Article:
F St between Broadway and 4
th
Ave 2 N 40’ Y N
F St between 4th Ave and 3
rd
Ave 4 Raised Median 65’ N N
H St between I-5 and Broadway 4 Two-Way Left Turn Lane 64’ N N
H St between Broadway and 3
rd
Ave 4 Two-Way Left Turn Lane 64’ N N
H St between 3
rd
Ave and Hilltop Dr 4 Two-Way Left Turn Lane 64’ N Y
H St between Hilltop Dr and I-805 4 N 65’ N N
J St between Bay Blvd and Broadway 4 Raised Median 67’ N N
L St between I-5 and Broadway 4 Two-Way Left Turn Lane 63’ N N
L St between Broadway and Hilltop Dr 4 N 64’ Y N
Woodlawn Ave between E St and F St 2 N 36’ Y N
Woodlawn Ave between G St and H St 2 N 33’ Y N
Traffic Impact Analysis Existing Conditions
Chula Vista Urban Core 3-3 October 2005
TABLE 3-1
EXISTING ROADWAY SEGMENT DIMENSIONS (Continued)
Street Segment
Total
Travel
Lanes Median/Turn Lane
Curb-to-
Curb
Width Parking
Bike
Lane
Broadway between SR-54 and C St 4 N 68’ N N
Broadway between C St and E St 4 Two-Way Left Turn Lane 70’ Y N
Broadway between E St and F St 4 N 68’ Y N
Broadway between F St and H St 4 Two-Way Left Turn Lane 82’ Y N
Broadway between H St and K St 4 Two-Way Left Turn Lane 80’ Y N
Broadway between K St and L St 4 Two-Way Left Turn Lane 80’ Y N
Broadway south of L St 4 Raised Median 82’ Y N
4
th
Ave between SR-54 and C St 4
Raised Median
Extended NB/SB RT Lanes
90’ N N
4
th
Ave between C St and E St 4 N 64’ Y N
4
th
Ave between E St and H St 4 Two-Way Left Turn Lane 64’ N N
4
th
Ave between H St and L St 4 N 63’ Y N
3
rd
Ave between C St and E St 4 N 64’ Y N
3
rd
Ave between E St and F St 2 N 62’ Y N
3
rd
Ave between F St and Madrona St 4 Raised Median 101’ Y N
3
rd
Ave between Madrona St and G St 4 N 72’ Y N
3
rd
Ave between G St and H St 4 Two-Way Left Turn Lane 66’ Y N
3
rd
Ave between H St and L St 4 Two-Way Left Turn Lane 63’ N N
3
rd
Ave south of L St 4 Two-Way Left Turn Lane 61’ N N
3-4
3-5
3-6
3-7
3-8
3-9
3-10
Traffic Impact Analysis Existing Conditions
Chula Vista Urban Core 3-11 October 2005
Traffic Volumes
Existing a.m. (7:00 a.m. to 9:00 a.m.) and p.m. (4:00 p.m. to 6:00 p.m.) peak-hour turning movement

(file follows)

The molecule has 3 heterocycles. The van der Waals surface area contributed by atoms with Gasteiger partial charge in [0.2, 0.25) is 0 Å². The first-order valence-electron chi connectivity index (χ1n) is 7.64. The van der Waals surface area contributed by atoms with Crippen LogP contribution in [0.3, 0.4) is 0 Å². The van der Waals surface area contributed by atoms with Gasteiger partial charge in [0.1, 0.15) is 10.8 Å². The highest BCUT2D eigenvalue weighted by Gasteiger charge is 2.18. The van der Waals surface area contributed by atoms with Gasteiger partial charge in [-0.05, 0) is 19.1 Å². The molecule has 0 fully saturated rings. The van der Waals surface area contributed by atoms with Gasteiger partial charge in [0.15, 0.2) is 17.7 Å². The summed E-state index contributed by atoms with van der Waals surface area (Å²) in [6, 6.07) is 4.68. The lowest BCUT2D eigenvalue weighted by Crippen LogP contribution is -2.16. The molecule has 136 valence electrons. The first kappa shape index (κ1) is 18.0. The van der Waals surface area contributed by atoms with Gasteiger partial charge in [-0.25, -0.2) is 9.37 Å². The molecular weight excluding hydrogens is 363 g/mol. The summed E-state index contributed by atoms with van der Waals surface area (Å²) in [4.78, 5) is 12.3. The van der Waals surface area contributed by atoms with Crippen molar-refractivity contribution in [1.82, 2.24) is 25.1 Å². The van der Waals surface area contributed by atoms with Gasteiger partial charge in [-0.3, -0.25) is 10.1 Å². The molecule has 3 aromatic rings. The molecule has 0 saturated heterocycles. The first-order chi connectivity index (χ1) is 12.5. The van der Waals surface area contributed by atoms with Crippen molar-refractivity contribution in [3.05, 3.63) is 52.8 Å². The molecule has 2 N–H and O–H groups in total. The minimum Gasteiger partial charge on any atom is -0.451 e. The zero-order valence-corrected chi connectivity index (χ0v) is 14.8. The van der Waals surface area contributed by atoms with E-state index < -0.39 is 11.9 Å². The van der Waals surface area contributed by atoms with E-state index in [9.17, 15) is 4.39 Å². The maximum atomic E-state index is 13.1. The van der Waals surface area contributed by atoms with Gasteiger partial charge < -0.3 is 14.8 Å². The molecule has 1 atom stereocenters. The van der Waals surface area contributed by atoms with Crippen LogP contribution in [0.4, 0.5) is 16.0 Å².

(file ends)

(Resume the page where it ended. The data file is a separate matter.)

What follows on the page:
counts were conducted by Southland Car Counters, Turning Point Traffic Service, and Traffic Data
Service Southwest at the study intersections. These counts were taken during several different time
periods in 2004/2005 and are summarized in Table 3-2. The existing ADT for the roadway segments
were obtained from the City of Chula Vista. Dates of these counts ranged between 1995 and 2003 and are
summarized in Table 3-3.
Table 3-2 Intersection Count Data Source
TABLE 3-2
INTERSECTION SEGMENT COUNT DATA SOURCE
INTERSECTION SOURCE DATE
1 Bay Blvd-I-5 SB Ramp @ E St TPTS 11/16/04
2 I-5 NB Ramp @ E St TPTS 11/23/04
3 Woodlawn Ave @ E St SCC 6/16/04
4 Broadway @ E St SCC 6/22/04
5 5th Ave @ E St SCC 6/23/04
6 4th Ave @ E St SCC 6/22/04
7 3rd Ave @ E St SCC 6/23/04
8 2nd Ave @ E St SCC 6/23/04
9 1st Ave @ E St SCC 6/23/04
10 Flower St @ E St SCC 6/23/04
11 Bonita Glen Dr @ Bonita Rd SCC 6/23/04
12 Bay Blvd @ F St TPTS 11/18/04
13 Broadway @ F St SCC 6/16/04
14 5th Ave @ F St SCC 6/24/04
15 4th Ave @ F St SCC 6/23/04
16 3rd Ave @ F St SCC 6/16/04
17 2nd Ave @ F St TDSS 4/20/05
18 Broadway @ G St SCC 6/22/04
19 5th Ave @ G St SCC 6/16/04
20 4th Ave @ G St SCC 6/16/04
21 3rd Ave @ G St SCC 6/22/04
22 2nd Ave @ G St TDSS 4/20/05
23 Hilltop Dr @ G St TDSS 4/20/05
24 I-5 SB Ramp @ H St TPTS 11/18/04
25 I-5 NB Ramp @ H St SCC 11/14/04
26 Woodlawn Ave @ H St SCC 1/19/04
27 Broadway @ H St SCC 1/15/04
28 5th Ave @ H St SCC 1/15/04
29 4th Ave @ H St SCC 1/14/04
30 3rd Ave @ H St SCC 1/14/04
31 2nd Ave @ H St SCC 1/14/04
32 1st Ave @ H St SCC 1/15/04
Notes:
SCC = Southland Car Counters; TPTS = Turning Point Traffic Services, TDSS = Traffic Data Service Southwest
Traffic Impact Analysis Existing Conditions
Chula Vista Urban Core 3-12 October 2005
TABLE 3-2
INTERSECTION SEGMENT COUNT DATA SOURCE (Continued)
INTERSECTION SOURCE DATE
33 Hilltop Dr @ H St SCC 1/15/04
34 Broadway @ SR-54 WB Ramp TDSS 4/20/05
35 Broadway @ SR-54 EB Ramp TDSS 4/20/05
36 Broadway @ C St SCC 6/16/04
37 Broadway @ D Street SCC 6/16/04
38 Broadway @ Flower St SCC 6/16/04
39 Broadway @ I St TDSS 4/20/05
40 Broadway @ J St TDSS 3/30/05
41 Broadway @ K St TDSS 4/20/05
42 Broadway @ L St TDSS 4/20/05